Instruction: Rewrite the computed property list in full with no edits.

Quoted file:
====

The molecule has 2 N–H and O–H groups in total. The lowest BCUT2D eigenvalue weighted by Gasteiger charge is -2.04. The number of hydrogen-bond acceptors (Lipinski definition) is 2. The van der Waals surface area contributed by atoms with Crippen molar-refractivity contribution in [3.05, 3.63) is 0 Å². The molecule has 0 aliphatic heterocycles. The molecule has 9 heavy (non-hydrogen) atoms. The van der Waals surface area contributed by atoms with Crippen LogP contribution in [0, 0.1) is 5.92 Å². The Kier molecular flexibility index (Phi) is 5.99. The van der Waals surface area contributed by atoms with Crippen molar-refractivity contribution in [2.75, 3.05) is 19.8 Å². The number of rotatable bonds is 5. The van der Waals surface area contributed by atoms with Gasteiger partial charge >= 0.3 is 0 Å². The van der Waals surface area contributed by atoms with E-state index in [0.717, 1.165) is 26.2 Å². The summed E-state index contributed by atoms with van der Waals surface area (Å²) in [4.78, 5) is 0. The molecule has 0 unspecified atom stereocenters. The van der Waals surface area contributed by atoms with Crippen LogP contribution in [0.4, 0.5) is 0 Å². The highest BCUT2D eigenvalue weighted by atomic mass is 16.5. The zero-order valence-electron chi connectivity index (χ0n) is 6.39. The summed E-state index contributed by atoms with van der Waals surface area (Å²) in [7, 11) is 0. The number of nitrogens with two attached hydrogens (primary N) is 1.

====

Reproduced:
The molecule has 2 N–H and O–H groups in total. The lowest BCUT2D eigenvalue weighted by Gasteiger charge is -2.04. The number of hydrogen-bond acceptors (Lipinski definition) is 2. The van der Waals surface area contributed by atoms with Crippen molar-refractivity contribution in [3.05, 3.63) is 0 Å². The molecule has 0 aliphatic heterocycles. The molecule has 9 heavy (non-hydrogen) atoms. The van der Waals surface area contributed by atoms with Crippen LogP contribution in [0, 0.1) is 5.92 Å². The Kier molecular flexibility index (Phi) is 5.99. The van der Waals surface area contributed by atoms with Crippen molar-refractivity contribution in [2.75, 3.05) is 19.8 Å². The number of rotatable bonds is 5. The van der Waals surface area contributed by atoms with Gasteiger partial charge >= 0.3 is 0 Å². The van der Waals surface area contributed by atoms with E-state index in [0.717, 1.165) is 26.2 Å². The summed E-state index contributed by atoms with van der Waals surface area (Å²) in [4.78, 5) is 0. The molecule has 0 unspecified atom stereocenters. The van der Waals surface area contributed by atoms with Crippen LogP contribution in [0.4, 0.5) is 0 Å². The highest BCUT2D eigenvalue weighted by atomic mass is 16.5. The zero-order valence-electron chi connectivity index (χ0n) is 6.39. The summed E-state index contributed by atoms with van der Waals surface area (Å²) in [7, 11) is 0. The number of nitrogens with two attached hydrogens (primary N) is 1.